“There are some the­o­ries of ex­tra di­men­sions that you can’t probe with the large scales that we worked with”

Fi­nal di­men­sion

All About Space - - Final Dimension -

around the world are look­ing for physics be­yond the Stan­dard Model. An­other is the search for dark mat­ter, the mys­te­ri­ous shad­owy en­tity that acts like a glue hold­ing large struc­tures in the uni­verse to­gether. “There’s noth­ing in the Stan­dard Model to ex­plain that,” says Tina Pot­ter from the Univer­sity of Cam­bridge, UK.

She is work­ing on the AT­LAS ex­per­i­ment at the LHC in the hope of find­ing ev­i­dence of a the­ory called su­per­sym­me­try – the most pop­u­lar the­ory of physics be­yond the Stan­dard Model. It says that ev­ery par­ti­cle in the Stan­dard Model has an as-yetundis­cov­ered part­ner. That in­stantly dou­bles the num­ber of par­ti­cles physi­cists are search­ing for. “Some of these par­ti­cles are fan­tas­tic can­di­dates for dark mat­ter – so if we find them it would plug one of the big holes in our knowl­edge about the uni­verse,” Pot­ter says.

It isn’t the the­ory’s only ap­peal – some ver­sions of string the­ory also rely on su­per­sym­me­try be­ing true. Those that do are called su­per­sym­met­ri­cal string the­o­ries – or su­per­string the­o­ries. There are five ver­sions in to­tal. How­ever, in or­der to get the maths to work, all five su­per­string the­o­ries re­quire there to be ten di­men­sions. That’s the three of space and one of time we ex­pe­ri­ence, plus six so-called ‘hy­per­space’ di­men­sions that we don’t. Those hy­per­space di­men­sions would be small enough to re­main out of sight. An al­ter­na­tive the­ory known as M-the­ory sug­gests that all five su­per­string the­o­ries are vari­ants of an 11-di­men­sional re­al­ity. These su­per­string the­o­ries be­came fash­ion­able in the 1980s and over­took the orig­i­nal ver­sion of string the­ory in pop­u­lar­ity. That’s called bosonic string the­ory, and it sug­gests the strings vi­brate across a stag­ger­ing 26 di­men­sions!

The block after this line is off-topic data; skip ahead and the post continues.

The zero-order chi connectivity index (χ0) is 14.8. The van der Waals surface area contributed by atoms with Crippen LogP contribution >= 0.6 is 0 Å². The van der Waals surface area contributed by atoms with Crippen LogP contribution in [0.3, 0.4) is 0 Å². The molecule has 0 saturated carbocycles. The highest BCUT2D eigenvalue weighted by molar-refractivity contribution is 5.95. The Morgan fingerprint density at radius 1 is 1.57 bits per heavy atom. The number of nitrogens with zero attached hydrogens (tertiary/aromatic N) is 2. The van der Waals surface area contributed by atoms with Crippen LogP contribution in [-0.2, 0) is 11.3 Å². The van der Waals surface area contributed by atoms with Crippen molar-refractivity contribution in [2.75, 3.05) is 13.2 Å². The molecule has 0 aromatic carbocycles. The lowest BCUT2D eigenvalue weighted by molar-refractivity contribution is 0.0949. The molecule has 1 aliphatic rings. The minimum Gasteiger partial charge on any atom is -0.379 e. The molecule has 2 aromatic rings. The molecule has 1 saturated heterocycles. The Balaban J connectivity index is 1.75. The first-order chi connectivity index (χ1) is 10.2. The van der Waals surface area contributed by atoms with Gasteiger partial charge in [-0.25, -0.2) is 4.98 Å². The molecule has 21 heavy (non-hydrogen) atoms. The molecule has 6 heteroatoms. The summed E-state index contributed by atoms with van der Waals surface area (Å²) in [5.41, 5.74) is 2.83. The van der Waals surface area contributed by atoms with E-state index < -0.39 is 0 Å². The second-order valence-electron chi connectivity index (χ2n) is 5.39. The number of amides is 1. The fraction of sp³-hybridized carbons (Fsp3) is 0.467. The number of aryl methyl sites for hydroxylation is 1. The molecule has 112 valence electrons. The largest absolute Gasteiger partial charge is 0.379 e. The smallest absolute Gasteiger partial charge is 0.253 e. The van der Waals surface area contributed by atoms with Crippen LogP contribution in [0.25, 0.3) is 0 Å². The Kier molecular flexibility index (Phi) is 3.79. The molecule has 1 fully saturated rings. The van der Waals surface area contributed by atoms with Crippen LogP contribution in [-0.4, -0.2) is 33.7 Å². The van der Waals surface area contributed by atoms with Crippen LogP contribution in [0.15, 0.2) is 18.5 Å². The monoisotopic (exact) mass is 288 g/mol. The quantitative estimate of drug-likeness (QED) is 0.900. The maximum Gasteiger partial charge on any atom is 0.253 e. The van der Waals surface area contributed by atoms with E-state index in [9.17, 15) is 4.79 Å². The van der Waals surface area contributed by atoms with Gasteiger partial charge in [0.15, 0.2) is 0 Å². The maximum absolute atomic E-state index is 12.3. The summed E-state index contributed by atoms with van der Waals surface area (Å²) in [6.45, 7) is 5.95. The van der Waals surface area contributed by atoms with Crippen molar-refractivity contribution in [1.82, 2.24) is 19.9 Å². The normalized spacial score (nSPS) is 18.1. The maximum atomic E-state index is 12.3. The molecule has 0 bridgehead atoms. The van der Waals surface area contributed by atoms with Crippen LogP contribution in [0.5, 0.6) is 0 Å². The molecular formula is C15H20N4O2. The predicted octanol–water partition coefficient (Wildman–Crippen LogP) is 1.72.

Find­ing ev­i­dence of su­per­sym­me­try won’t in it­self con­firm su­per­string the­ory, but a fail­ure to do so would make the whole idea even harder to stom­ach. In that re­gard the LHC may be able to help. It has just reached the end of its lat­est run of par­ti­cle-smash­ing ex­per­i­ments, pro­duc­ing a swarm of im­por­tant data for physi­cists to pick over.

“We are hop­ing to find some­thing there,” says Pot­ter. “It’s all hands on deck to an­a­lyse it as quickly as pos­si­ble.” Mean­while, the LHC will be shut down in De­cem­ber 2018 and up­graded ready to pro­duce even more en­er­getic col­li­sions in around 18 months’ time. “Next time we turn on we’ll dou­ble the amount of data we have now,” Pot­ter says. “Any hints of su­per­sym­me­try we see in this dataset will be con­firmed in the next one.”

So slowly but surely physi­cists are mak­ing head­way. Larger ad­di­tional di­men­sions ap­pear ruled out by the lat­est grav­i­ta­tional wave dis­cov­er­ies, but there re­mains hope that ex­per­i­ments such as the Large Hadron Col­lider could con­firm su­per­sym­me­try and bol­ster the some­what flimsy cir­cum­stan­tial case for string the­ory with its smaller hy­per­spaces. As al­ways in physics, more ex­per­i­ments and bet­ter data bring sharper in­sights. They could one day prove that Na­ture paints on a can­vas of many more di­men­sions than meet the eye. Cu­ri­ouser and cu­ri­ouser in­deed.

Kris Pardo

The AT­LAS ex­per­i­ment at the Large Hadron Col­lider is just one way physi­cists are look­ing for ev­i­dence of su­per­sym­me­try

A neu­tron star merger known as GW170817 was picked up by the LIGO de­tec­tor in 2017

Newspapers in English

Newspapers from UK

© PressReader. All rights reserved.